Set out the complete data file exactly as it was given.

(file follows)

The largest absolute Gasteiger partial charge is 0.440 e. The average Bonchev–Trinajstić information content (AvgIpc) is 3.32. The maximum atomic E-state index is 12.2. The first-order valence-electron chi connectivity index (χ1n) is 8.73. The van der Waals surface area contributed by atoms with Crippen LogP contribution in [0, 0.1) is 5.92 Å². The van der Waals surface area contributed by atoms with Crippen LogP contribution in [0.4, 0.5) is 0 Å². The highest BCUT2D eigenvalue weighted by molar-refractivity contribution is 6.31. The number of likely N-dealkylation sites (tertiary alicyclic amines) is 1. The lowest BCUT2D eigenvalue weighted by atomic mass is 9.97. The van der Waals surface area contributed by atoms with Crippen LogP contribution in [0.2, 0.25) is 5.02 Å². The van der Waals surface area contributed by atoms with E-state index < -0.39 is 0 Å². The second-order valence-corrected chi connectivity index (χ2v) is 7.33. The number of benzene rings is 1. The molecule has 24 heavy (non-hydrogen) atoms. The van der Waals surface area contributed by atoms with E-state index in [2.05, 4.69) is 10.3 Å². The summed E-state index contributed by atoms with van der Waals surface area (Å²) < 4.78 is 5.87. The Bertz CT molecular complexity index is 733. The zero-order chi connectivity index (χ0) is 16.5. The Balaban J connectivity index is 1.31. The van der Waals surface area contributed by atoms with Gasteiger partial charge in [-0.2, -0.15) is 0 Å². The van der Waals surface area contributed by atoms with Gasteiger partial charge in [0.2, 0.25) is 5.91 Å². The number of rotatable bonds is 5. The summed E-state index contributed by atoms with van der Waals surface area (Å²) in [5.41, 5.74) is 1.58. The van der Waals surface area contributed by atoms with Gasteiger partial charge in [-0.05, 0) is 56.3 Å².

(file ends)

The largest absolute Gasteiger partial charge is 0.440 e. The average Bonchev–Trinajstić information content (AvgIpc) is 3.32. The maximum atomic E-state index is 12.2. The first-order valence-electron chi connectivity index (χ1n) is 8.73. The van der Waals surface area contributed by atoms with Crippen LogP contribution in [0, 0.1) is 5.92 Å². The van der Waals surface area contributed by atoms with Crippen LogP contribution in [0.4, 0.5) is 0 Å². The highest BCUT2D eigenvalue weighted by molar-refractivity contribution is 6.31. The number of likely N-dealkylation sites (tertiary alicyclic amines) is 1. The lowest BCUT2D eigenvalue weighted by atomic mass is 9.97. The van der Waals surface area contributed by atoms with Crippen LogP contribution in [0.2, 0.25) is 5.02 Å². The van der Waals surface area contributed by atoms with E-state index < -0.39 is 0 Å². The second-order valence-corrected chi connectivity index (χ2v) is 7.33. The number of benzene rings is 1. The molecule has 24 heavy (non-hydrogen) atoms. The van der Waals surface area contributed by atoms with E-state index in [2.05, 4.69) is 10.3 Å². The summed E-state index contributed by atoms with van der Waals surface area (Å²) < 4.78 is 5.87. The Bertz CT molecular complexity index is 733. The zero-order chi connectivity index (χ0) is 16.5. The Balaban J connectivity index is 1.31. The van der Waals surface area contributed by atoms with Gasteiger partial charge in [-0.2, -0.15) is 0 Å². The van der Waals surface area contributed by atoms with Gasteiger partial charge in [0.2, 0.25) is 5.91 Å². The number of rotatable bonds is 5. The summed E-state index contributed by atoms with van der Waals surface area (Å²) in [5.41, 5.74) is 1.58. The van der Waals surface area contributed by atoms with Gasteiger partial charge in [-0.05, 0) is 56.3 Å².